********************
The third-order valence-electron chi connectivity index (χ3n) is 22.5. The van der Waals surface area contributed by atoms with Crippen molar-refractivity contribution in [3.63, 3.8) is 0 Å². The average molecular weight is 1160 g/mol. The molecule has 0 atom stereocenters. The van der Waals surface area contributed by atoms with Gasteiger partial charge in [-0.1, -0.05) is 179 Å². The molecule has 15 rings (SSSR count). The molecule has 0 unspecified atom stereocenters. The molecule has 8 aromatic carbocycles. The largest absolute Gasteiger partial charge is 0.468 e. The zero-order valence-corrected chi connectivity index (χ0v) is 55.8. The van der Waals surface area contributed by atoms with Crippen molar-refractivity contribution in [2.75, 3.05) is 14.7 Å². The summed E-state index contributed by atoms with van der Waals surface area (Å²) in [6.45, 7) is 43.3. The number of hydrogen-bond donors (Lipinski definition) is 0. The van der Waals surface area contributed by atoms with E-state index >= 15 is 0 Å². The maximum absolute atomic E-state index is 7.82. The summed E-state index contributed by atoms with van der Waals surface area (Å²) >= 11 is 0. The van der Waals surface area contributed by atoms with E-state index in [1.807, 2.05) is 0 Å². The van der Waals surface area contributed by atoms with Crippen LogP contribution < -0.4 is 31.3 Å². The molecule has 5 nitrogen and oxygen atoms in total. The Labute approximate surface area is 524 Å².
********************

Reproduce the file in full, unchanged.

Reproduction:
The third-order valence-electron chi connectivity index (χ3n) is 22.5. The van der Waals surface area contributed by atoms with Crippen molar-refractivity contribution in [3.63, 3.8) is 0 Å². The average molecular weight is 1160 g/mol. The molecule has 0 atom stereocenters. The van der Waals surface area contributed by atoms with Gasteiger partial charge in [-0.1, -0.05) is 179 Å². The molecule has 15 rings (SSSR count). The molecule has 0 unspecified atom stereocenters. The molecule has 8 aromatic carbocycles. The largest absolute Gasteiger partial charge is 0.468 e. The zero-order valence-corrected chi connectivity index (χ0v) is 55.8. The van der Waals surface area contributed by atoms with Crippen molar-refractivity contribution in [2.75, 3.05) is 14.7 Å². The summed E-state index contributed by atoms with van der Waals surface area (Å²) in [6.45, 7) is 43.3. The number of hydrogen-bond donors (Lipinski definition) is 0. The van der Waals surface area contributed by atoms with E-state index >= 15 is 0 Å². The maximum absolute atomic E-state index is 7.82. The summed E-state index contributed by atoms with van der Waals surface area (Å²) >= 11 is 0. The van der Waals surface area contributed by atoms with E-state index in [1.807, 2.05) is 0 Å². The van der Waals surface area contributed by atoms with Crippen LogP contribution < -0.4 is 31.3 Å². The molecule has 5 nitrogen and oxygen atoms in total. The Labute approximate surface area is 524 Å².